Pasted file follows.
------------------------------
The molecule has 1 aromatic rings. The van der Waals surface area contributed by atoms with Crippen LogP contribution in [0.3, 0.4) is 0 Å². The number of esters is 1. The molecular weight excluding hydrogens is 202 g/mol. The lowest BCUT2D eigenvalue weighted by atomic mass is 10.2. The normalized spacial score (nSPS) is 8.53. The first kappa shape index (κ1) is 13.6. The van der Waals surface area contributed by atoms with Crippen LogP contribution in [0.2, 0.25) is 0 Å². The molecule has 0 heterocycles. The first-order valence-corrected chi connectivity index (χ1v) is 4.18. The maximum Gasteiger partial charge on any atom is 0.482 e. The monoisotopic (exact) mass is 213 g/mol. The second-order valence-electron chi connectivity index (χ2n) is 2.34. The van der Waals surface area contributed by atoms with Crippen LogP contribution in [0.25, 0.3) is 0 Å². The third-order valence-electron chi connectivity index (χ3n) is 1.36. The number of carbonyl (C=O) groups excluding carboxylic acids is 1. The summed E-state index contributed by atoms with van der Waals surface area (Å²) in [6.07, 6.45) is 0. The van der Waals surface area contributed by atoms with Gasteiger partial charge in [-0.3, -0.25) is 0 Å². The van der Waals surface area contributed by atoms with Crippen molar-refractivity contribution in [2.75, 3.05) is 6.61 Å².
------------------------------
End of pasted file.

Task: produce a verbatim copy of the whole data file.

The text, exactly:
The molecule has 1 aromatic rings. The van der Waals surface area contributed by atoms with Crippen LogP contribution in [0.3, 0.4) is 0 Å². The number of esters is 1. The molecular weight excluding hydrogens is 202 g/mol. The lowest BCUT2D eigenvalue weighted by atomic mass is 10.2. The normalized spacial score (nSPS) is 8.53. The first kappa shape index (κ1) is 13.6. The van der Waals surface area contributed by atoms with Crippen LogP contribution in [0.2, 0.25) is 0 Å². The molecule has 0 heterocycles. The first-order valence-corrected chi connectivity index (χ1v) is 4.18. The maximum Gasteiger partial charge on any atom is 0.482 e. The monoisotopic (exact) mass is 213 g/mol. The second-order valence-electron chi connectivity index (χ2n) is 2.34. The van der Waals surface area contributed by atoms with Crippen LogP contribution in [0.25, 0.3) is 0 Å². The third-order valence-electron chi connectivity index (χ3n) is 1.36. The number of carbonyl (C=O) groups excluding carboxylic acids is 1. The summed E-state index contributed by atoms with van der Waals surface area (Å²) in [6.07, 6.45) is 0. The van der Waals surface area contributed by atoms with Gasteiger partial charge in [-0.3, -0.25) is 0 Å². The van der Waals surface area contributed by atoms with Crippen molar-refractivity contribution in [2.75, 3.05) is 6.61 Å².